November 20 - December 13

Peter will be present Saturdays for the duration of the show, or by appointment: 416.522.9915


"In nature nothing exists alone." Rachel Carson

Peter Hill has always been interested in nature and it's relationship to art and life.

In the 70s and 80s his investigation was in the form of looking at the construction of a landscape as it relates to the experience of viewing. That later developed into an interest in the emotional reading of an image and what effect that had on the viewer. What does personal history bring to the process of viewing? When Hill returned to the discipline of painting in the mid 90s he decided to make work that engaged the viewers through both their emotions and experience. That interest has continued and developed.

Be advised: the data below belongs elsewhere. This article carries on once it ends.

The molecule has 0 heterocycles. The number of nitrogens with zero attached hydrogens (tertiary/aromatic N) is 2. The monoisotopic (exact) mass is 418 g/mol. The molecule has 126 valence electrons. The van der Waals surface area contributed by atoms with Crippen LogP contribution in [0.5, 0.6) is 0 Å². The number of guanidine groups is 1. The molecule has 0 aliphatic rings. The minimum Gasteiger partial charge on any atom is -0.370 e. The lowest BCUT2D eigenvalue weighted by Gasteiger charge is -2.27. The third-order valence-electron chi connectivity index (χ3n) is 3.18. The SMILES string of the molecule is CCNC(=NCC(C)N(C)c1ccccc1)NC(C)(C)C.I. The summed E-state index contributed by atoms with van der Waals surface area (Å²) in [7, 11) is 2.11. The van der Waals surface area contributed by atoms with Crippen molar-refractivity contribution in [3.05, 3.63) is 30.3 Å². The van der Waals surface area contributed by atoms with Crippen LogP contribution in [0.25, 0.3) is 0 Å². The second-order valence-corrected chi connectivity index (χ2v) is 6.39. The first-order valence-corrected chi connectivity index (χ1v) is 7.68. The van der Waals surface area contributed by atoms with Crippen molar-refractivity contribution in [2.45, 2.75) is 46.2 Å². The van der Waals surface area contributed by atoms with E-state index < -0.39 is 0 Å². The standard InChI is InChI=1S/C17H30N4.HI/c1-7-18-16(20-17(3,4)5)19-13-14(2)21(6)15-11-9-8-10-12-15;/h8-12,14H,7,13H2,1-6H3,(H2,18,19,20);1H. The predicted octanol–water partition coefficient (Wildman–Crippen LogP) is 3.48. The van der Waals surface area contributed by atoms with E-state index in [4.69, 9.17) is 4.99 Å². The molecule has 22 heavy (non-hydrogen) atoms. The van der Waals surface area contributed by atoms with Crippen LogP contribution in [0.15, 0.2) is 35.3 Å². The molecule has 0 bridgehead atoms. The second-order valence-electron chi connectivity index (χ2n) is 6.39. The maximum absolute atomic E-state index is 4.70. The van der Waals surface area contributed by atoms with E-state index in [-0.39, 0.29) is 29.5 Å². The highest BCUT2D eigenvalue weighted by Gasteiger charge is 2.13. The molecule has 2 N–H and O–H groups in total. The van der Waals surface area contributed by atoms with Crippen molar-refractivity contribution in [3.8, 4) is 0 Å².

We are all part of nature. We are universally connected to our environment and the idea of landscape. Hill's new works addresses that interconnectedness.

Centuries have been devoted, in the art world, to the eventual reduction of image to the understanding of abstraction. Everything in painting today grows out of abstraction. "Landscape Found", the working title of this show, is the antithesis of Paradise Lost. In his paintings Hill finds the marks inherent in drawing a landscape. The viewer finds a landscape by the association of those marks to the rest of the painting. Viewing the experiences that are developed by the artist, the viewer's personal experience (memories and awareness of painting) complete their relationship with the painting and thus metaphorically follow Hill's process of making.